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Four Seasons Resort Bali at Sayan puts healthy spin on classic Indonesian cuisine

Four Seasons Resort Bali at Sayan puts healthy spin on classic Indonesian cuisine

Ubud has it all for wellness travellers: yoga, Balinese healers, meditation, breathwork practices, ceremonies, vegan restaurants, and countless spas. The enlightened offerings at Four Seasons Resort Bali at Sayan have long tapped into the world of wellbeing while also focusing deeply on authentic Balinese cultural experiences. And now the Resort unites these two priorities by releasing an Indonesian Sattvic menu at its treetop restaurant, Ayung Terrace.

“In the big picture, we see Ubud as a destination for yogis, vegetarians, vegans - people who live healthy lives. We thought, how can we complete the journey of these guests when they are in Bali?” says Executive Sous Chef Wayan Sutariawan (Suta). “How can we support the experience of this through food?”

Though rooted in Indian Ayurveda, the Sattvic diet has gained followers around the world who seek to increase sattva, which refers to consciousness or goodness. Light, seasonal and healthy, plus high in fibre, fresh vegetables, grains, and nuts, this ethos translates to balanced dishes that can promote mental clarity, increase longevity and boost immunity.

The Resort’s wellness programming first inspired Chef Suta’s curiosity with the Sattvic dietary ethos that is thought to increase energy and happiness. It excludes meat, seafood, eggs, and pungent ingredients that stimulate the appetite or central nervous system. Since launching a Western-focused Sattvic soul food menu at Riverside restaurant in 2021, Chef Suta became inspired to create an Indonesian version for Ayung Terrace, to cater for health-conscious guests craving local flavours while in Bali.

This was no easy task, however, since the Sattvic diet precludes stimulating ingredients that are at the very heart of Indonesian cooking. “For me as a chef, especially in Indonesia, cooking without onion, chili and garlic is really like a nightmare,” Chef Suta laughs. His entire life, starting in the small Balinese village of Klungkung and later learning to prepare ancestral Indonesian food from his auntie, he has only ever known these dishes in their original form. As head chef of Four Seasons Resort Sayan, he has elevated his favourite childhood recipes to a five-star standard and immortalized them in a cookbook for guests to bring the flavours of Bali home. And now he has reinvented them through the lens of Sattvic philosophy.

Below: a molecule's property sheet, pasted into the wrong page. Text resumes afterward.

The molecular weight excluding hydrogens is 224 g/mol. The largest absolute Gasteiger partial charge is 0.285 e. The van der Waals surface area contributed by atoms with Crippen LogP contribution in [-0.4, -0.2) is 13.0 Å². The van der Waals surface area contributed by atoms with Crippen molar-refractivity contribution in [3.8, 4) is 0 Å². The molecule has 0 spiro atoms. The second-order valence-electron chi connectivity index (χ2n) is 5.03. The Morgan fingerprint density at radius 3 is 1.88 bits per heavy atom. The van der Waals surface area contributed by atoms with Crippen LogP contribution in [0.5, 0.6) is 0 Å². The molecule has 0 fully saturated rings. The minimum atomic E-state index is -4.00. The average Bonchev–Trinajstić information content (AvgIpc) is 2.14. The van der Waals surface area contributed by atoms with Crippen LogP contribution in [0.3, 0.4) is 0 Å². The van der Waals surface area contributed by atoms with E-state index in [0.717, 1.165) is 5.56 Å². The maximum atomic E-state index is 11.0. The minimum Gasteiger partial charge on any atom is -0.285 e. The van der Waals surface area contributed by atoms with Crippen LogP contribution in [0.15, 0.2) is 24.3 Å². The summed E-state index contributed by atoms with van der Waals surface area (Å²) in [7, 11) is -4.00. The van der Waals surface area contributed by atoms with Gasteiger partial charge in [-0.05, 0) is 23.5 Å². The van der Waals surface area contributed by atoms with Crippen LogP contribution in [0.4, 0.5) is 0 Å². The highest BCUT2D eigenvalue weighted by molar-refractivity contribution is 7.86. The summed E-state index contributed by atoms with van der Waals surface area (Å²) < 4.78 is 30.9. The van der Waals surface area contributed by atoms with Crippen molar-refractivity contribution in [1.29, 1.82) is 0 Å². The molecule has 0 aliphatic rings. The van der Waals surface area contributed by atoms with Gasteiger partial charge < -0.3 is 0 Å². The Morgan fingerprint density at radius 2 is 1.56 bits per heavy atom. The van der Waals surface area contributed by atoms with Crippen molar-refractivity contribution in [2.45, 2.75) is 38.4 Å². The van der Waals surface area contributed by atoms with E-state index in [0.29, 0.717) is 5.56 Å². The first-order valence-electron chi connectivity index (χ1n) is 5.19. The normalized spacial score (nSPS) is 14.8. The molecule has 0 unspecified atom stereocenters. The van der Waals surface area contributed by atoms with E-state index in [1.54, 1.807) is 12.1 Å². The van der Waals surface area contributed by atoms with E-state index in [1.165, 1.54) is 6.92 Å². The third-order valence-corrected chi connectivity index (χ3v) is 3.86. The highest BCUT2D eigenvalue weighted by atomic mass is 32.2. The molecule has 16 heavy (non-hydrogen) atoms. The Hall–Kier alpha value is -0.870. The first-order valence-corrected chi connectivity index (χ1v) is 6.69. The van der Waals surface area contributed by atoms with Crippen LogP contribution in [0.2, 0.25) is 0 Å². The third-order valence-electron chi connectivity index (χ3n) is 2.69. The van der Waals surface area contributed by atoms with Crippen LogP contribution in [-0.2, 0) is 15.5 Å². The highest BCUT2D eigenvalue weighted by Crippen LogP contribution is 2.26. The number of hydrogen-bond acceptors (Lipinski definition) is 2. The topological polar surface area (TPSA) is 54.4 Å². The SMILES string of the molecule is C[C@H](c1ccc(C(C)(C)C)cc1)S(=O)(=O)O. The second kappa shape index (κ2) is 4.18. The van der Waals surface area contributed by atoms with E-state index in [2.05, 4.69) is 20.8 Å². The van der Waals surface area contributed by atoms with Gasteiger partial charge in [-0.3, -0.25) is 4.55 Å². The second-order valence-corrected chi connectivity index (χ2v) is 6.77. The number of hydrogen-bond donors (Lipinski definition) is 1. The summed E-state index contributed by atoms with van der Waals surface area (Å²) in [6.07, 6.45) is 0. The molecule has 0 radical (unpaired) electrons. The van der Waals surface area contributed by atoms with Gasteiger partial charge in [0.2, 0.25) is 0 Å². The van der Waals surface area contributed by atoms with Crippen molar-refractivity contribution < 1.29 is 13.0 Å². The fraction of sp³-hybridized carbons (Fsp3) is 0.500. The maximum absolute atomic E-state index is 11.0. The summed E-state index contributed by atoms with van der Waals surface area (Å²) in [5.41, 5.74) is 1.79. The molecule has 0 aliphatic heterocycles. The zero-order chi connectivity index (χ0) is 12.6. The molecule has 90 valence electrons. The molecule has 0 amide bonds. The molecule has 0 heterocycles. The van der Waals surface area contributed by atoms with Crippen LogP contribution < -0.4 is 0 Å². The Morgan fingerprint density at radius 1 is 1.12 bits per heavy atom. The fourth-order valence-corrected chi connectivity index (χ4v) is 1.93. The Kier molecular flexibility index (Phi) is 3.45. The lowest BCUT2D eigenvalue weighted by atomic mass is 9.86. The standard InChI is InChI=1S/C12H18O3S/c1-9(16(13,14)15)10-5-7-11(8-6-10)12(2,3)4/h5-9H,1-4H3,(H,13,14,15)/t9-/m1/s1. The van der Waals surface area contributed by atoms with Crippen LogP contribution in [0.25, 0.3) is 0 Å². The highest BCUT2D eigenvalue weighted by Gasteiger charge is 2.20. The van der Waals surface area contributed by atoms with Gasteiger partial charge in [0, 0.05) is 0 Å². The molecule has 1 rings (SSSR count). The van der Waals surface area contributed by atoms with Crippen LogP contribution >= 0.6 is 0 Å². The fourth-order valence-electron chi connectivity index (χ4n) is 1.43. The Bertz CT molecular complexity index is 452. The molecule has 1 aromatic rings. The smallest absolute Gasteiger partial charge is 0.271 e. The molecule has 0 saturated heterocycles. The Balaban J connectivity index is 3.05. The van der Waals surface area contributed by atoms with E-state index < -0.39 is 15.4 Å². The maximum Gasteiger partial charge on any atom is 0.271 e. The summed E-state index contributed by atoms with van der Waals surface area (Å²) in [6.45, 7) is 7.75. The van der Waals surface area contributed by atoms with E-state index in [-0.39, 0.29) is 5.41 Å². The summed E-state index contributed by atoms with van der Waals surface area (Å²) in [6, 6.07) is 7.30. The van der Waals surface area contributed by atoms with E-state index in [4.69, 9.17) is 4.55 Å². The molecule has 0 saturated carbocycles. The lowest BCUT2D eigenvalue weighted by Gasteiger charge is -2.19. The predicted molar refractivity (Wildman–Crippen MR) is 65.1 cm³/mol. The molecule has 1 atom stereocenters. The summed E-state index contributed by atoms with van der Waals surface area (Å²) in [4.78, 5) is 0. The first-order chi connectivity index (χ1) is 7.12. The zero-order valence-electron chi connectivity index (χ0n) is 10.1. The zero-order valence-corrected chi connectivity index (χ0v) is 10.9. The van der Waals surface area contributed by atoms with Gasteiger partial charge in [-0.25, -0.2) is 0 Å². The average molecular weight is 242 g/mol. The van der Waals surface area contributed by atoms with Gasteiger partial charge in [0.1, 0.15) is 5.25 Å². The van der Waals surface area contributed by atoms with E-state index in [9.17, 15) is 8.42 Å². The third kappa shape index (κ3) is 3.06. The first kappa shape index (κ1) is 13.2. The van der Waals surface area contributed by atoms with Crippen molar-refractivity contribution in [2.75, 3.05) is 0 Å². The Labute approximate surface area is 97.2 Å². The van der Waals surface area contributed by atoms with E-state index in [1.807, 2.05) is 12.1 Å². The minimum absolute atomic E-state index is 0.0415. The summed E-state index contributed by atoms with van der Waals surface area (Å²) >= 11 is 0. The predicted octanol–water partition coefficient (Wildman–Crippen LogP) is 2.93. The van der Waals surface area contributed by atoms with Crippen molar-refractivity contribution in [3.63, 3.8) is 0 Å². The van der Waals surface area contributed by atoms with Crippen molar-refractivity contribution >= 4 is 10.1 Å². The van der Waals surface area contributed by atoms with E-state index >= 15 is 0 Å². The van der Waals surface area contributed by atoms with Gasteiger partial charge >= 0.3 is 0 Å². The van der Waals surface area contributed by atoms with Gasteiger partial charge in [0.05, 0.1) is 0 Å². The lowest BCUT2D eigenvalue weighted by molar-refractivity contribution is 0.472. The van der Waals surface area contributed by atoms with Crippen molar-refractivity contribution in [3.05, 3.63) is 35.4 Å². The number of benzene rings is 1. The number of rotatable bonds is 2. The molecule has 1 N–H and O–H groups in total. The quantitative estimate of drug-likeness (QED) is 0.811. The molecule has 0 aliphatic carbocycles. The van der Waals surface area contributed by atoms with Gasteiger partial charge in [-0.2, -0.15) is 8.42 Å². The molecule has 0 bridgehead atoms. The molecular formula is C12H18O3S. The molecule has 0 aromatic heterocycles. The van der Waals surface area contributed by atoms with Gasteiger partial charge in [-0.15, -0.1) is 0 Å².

“We build our tastes, our palates, on a lot of onion and garlic since we’re very young,” Chef Suta adds. “And suddenly to change and go without, as a chef you feel like, no, it’s not right!” Still, he persisted for more than one year and ultimately found creative ways to represent beloved Indonesian flavours and textures. The strikingly diverse and well-balanced menu comprises three starters and three mains, plus a dessert, all in alignment with Sattvic principles and the Resort’s wellness mission. Additionally, the low-fat offerings highlight an abundance of organically, locally farmed fruits and vegetables.

“I’m not a person who likes fusion, I like to keep the original taste, protect the original flavours,” says Chef Suta. “The cooking can be changed, the presentation can be enhanced, but the flavour should be original.” Appropriately, his dishes take advantage of Bali’s deep devotion to root spices: turmeric, ginger, galangal, wild ginger - freshly ground in a mortar and pestle on a daily basis. Many of these same ingredients are age-old herbal remedies, further adding to the menu’s healthfulness.

Medicinal turmeric features in the jamu granite dessert, while ginger and lime leaf add a delicious zing to the sambal-inspired tomato sauce that tops tender grilled king mushrooms, accompanied by crunchy rice crumble, in jamur panggang. Sweet and sour rujak is a cross between ceviche and Thai papaya salad, with cashews, tamarind and local herbs. Chef Suta’s tahu tek is a spin on the fried tofu street sold from street carts married with the beloved peanut sauce found on gado gado. There’s a tandoor-inspired spiced cauliflower and sesame paste–marinated tempe as well.

The nasi campur is unmissable, a healthy and incredibly fresh Sattvic celebration of iconic flavours that originated in Java. Served with red rice, the colourful mix (campur) of dishes includes fern shoots prepared with coconut shreds and jackfruit rendang so nuanced and tender it’s arguably better than meat. Chef Suta admits it took finessing to achieve balance and not lose the complexity expected of Indonesian dishes.

While the flavour profile of each is unique, the new dishes are all comforting, calming and undeniably satisfying. Naturally, the plating and presentation are photo worthy. The original Western Sattvic menu is available at Riverside alongside the selection of international fare, and the Indonesian Sattvic menu is on offer at Ayung Terrace during lunch and dinner as an addition to the restaurant’s modern Indonesian fare.

“Sattvic is one thing that supports a healthy lifestyle, and you need to follow with other practices to complete it,” says Chef Suta. “I totally believe if you do it continuously you will get a benefit.” Vivid and diverse, this fresh addition to a well-rounded Bali-based mindfulness practice is a delectable place to start.